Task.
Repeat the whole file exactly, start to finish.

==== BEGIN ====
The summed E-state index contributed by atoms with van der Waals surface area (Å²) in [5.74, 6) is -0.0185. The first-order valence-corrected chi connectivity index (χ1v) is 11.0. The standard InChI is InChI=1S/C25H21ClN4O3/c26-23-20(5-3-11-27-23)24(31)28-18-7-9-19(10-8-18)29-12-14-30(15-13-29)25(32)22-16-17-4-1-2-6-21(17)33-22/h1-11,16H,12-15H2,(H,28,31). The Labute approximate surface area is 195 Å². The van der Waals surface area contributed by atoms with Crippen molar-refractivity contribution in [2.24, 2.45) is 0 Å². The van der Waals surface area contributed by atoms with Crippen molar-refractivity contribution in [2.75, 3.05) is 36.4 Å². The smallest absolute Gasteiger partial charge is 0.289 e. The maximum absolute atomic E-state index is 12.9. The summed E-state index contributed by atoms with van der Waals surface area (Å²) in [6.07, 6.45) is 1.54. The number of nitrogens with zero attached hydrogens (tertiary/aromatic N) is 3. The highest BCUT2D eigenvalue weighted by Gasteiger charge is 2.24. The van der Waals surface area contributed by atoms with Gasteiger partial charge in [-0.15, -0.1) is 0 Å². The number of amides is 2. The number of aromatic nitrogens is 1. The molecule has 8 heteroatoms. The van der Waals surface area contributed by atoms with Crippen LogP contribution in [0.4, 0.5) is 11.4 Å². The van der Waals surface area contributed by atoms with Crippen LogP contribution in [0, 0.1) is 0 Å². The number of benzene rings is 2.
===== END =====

The summed E-state index contributed by atoms with van der Waals surface area (Å²) in [5.74, 6) is -0.0185. The first-order valence-corrected chi connectivity index (χ1v) is 11.0. The standard InChI is InChI=1S/C25H21ClN4O3/c26-23-20(5-3-11-27-23)24(31)28-18-7-9-19(10-8-18)29-12-14-30(15-13-29)25(32)22-16-17-4-1-2-6-21(17)33-22/h1-11,16H,12-15H2,(H,28,31). The Labute approximate surface area is 195 Å². The van der Waals surface area contributed by atoms with Crippen molar-refractivity contribution in [2.24, 2.45) is 0 Å². The van der Waals surface area contributed by atoms with Crippen molar-refractivity contribution in [2.75, 3.05) is 36.4 Å². The smallest absolute Gasteiger partial charge is 0.289 e. The maximum absolute atomic E-state index is 12.9. The summed E-state index contributed by atoms with van der Waals surface area (Å²) in [6.07, 6.45) is 1.54. The number of nitrogens with zero attached hydrogens (tertiary/aromatic N) is 3. The highest BCUT2D eigenvalue weighted by Gasteiger charge is 2.24. The van der Waals surface area contributed by atoms with Gasteiger partial charge in [-0.15, -0.1) is 0 Å². The number of amides is 2. The number of aromatic nitrogens is 1. The molecule has 8 heteroatoms. The van der Waals surface area contributed by atoms with Crippen LogP contribution in [0.4, 0.5) is 11.4 Å². The van der Waals surface area contributed by atoms with Crippen LogP contribution in [0, 0.1) is 0 Å². The number of benzene rings is 2.